1 clove garlic or 1 tsp garlic powder (NOT garlic salt)
2 TBL vinegar (I like rice vinegar or balsamic but any will do)
1 tsp celery seed
1/2 tsp salt (to taste)
1 TBL sugar
1 TBL olive oil
1/2 cup (or more) Mayonnaise
Optional: 1/2 cup chopped flat leaf parsley. You can also do 1/2 cabbage and 1/2 radish if you like

Grate the radishes, carrot and onion. fastest to use a food processor but a hand grater will also work. Dump the grated vegetables into a larger than you think you will need bowl and than add everything else and mix well, taste and make any adjustments. Put into the fridge for at least an hour before serving. Serve as a side dish

What's in the Share

Spinach-1 pound of spinach
Arugula-1/4 pound
Kale-a big bunch of White Russian kale
Asparagus-Looks like mainly green this week. At least 1 pound
Lettuce-1 pound of mixed lettuce
Tarragon-a big bunch
Broccoli Raab-1/2 pound bag
Garlic Chives-a big bunch of garlic chives AKA Chinese chives
Cincinnati Market Radishes-3 bunches of this beautiful and rare heirloom radish
Spring Mix-a nice sized bag of spring mix
Maybe Basil-The basil is not doing great so i will not make any promises that there will be enough to put into your shares but if it is there it is there

The shares will be ready after 4pm today




Lucy Goodman
Boulder Belt Eco-Farm
Eaton, OH
http://www.boulderbeltfarm.com


 
 

Boulder Belt Farm Share Inititiative vol 2 issue 4 (week 4)

 

 

Greenings and Saladations,

Here we are at week 4 for most of you and week one for some. For us this has been a trying week. If you are a faceBook friend or read my blog than you know we have been dealing with a very sick puppy due to a botched spaying job. We took Betty in April 26 to be spayed. We got her back that evening and things went down hill from there. Sunday we shelled out almost $900 to an emergency vet clinic in Dayton to fix her stitches that had all popped and allowed her guts to start to protrude-that was a lot of fun, let me tell you (few things more "uplifting" than being around people and their pets in crisis. I don't think I could handle work at the Veterinary ER for long-way too much death and way too little hope). But she is now well on her way to health. The sutures look good, she is getting energy back and hopefully she will be well in a week and can go back to being a farm dog and do her job of protecting the crops.

But because of all this we have not been able to do nearly as much on the farm as we should because someone has had to stay with Betty pretty much all the time so she doesn't get scared and lonely and than react by tearing apart the living room and her stitches. Now that she is getting better we are able to do more and more while leaving her alone in the house. I call this Betty Jail. And this is where I have been since Sunday while Eugene goes out and plays in the dirt all day.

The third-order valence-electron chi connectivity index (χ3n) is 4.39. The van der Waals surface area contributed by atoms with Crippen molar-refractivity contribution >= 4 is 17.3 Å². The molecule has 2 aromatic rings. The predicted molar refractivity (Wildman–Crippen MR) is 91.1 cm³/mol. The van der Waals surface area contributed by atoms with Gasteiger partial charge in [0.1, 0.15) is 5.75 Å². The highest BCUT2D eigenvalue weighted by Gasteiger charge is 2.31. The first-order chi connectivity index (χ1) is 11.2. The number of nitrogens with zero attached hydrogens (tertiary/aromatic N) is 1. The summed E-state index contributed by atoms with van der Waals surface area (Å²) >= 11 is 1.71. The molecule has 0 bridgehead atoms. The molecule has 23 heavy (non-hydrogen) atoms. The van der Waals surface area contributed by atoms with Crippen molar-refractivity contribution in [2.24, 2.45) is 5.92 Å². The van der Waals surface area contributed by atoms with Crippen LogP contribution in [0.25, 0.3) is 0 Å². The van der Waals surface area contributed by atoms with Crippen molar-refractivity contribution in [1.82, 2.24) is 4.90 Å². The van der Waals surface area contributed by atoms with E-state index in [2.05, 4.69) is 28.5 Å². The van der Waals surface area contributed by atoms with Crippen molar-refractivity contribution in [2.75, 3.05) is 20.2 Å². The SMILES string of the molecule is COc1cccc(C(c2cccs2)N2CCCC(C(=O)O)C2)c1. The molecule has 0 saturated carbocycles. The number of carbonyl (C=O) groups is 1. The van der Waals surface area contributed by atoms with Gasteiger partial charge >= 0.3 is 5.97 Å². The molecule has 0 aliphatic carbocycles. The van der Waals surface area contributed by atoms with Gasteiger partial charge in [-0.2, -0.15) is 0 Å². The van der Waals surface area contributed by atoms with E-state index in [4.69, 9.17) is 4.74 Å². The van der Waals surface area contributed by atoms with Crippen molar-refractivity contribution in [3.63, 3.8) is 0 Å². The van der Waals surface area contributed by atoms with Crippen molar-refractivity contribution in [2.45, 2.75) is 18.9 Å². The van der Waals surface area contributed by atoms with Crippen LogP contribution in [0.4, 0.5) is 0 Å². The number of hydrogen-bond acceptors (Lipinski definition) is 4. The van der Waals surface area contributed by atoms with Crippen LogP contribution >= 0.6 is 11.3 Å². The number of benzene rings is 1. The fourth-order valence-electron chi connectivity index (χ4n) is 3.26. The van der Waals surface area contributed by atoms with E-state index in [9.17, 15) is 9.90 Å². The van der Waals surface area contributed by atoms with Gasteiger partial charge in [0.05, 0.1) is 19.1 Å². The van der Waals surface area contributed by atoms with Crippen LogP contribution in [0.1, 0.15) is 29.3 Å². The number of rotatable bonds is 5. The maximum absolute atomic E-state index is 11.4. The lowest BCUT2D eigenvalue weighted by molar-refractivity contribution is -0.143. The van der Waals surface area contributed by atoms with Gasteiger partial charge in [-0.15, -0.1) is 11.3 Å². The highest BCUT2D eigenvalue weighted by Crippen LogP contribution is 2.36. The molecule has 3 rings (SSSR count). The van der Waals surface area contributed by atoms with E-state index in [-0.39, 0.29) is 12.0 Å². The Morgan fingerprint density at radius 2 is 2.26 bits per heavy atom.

Other than Betty monopolizing our hearts and minds we do have a farm and it has been getting rain this week. Over the weekend we got 3", which we needed badly. The crops and weeds have responded in kind by growing a lot. Eugene has been harvesting 30+ pounds of asparagus daily since Saturday (so expect a bounty in your share this week), the radishes and greens look fabulous. The share this week and likely next as well, will be heavy on greens as that, other than asparagus and radishes, is what we have growing. I realize for some this can get boring but remember leafy greens are some of the healthiest things we can eat a d the vast majority of Americans do not get nearly enough of such in their diet. I would estimate that around 90% are lacking in leafy greens as most Americans eat only iceberg lettuce as their greens intake and that leafy "green" is worthless in oh so many ways. I find greens give me a lot of energy in a way no other food does. I have been especially high on the broccoli raab-boy, that stuff makes me feel good.

Your shares will be available after 4pm. If you cannot get them today they will remain in the fridge in the store until Saturday morning at 7am and you can get them any time between now and than

 

=

Broccoli Raab with sausage
1 bag (1/2 LB) broccoli Raab, washed and chopped
2 cooked Italian sausages, cut into slices
1 medium onion chopped
2 cloves of garlic chopped
drizzle of Sesame oil
1TSP olive oil or Butter
Salt to taste
 
In a hot pan heat the fat than add the onions and cook until they turn translucent (about 3 minutes) stirring often. Than add the garlic and cook 30 seconds. Add the greens and sausage and cook 10 minutes on medium heat covered. Right before serving drizzle with sesame oil and toss.

Due to circumstances of the past week I do not know exactly what there is to harvest so this list may change a bit by this afternoon

Asparagus-2 pounds of green and purple in your share
Lettuce-a big bag 3/4 pound of mixed heads
Baby lettuce-1/2 pound bag. This is the lettuce component of the salad mix
Spring Mix-1 6 oz bag
Kale-a big bunch of White Russian kale
Fresh Tarragon-a nice bunch of tarragon
Fresh basil-a small amount of fresh basil, just a taste this week but soon we will have lots and lots.
Chives-this week they have flowers which are quite edible but very oniony
Spinach-the first cutting of the spring spinach.
Broccoli Raab-1/2 pound of raab
Mizuna-one of the greens in the spring mix only this is full sized. We love to cook/grill veggies like asparagus and put them on top of a bed of mizuna, top with a nice vinaigrette dressing and eat.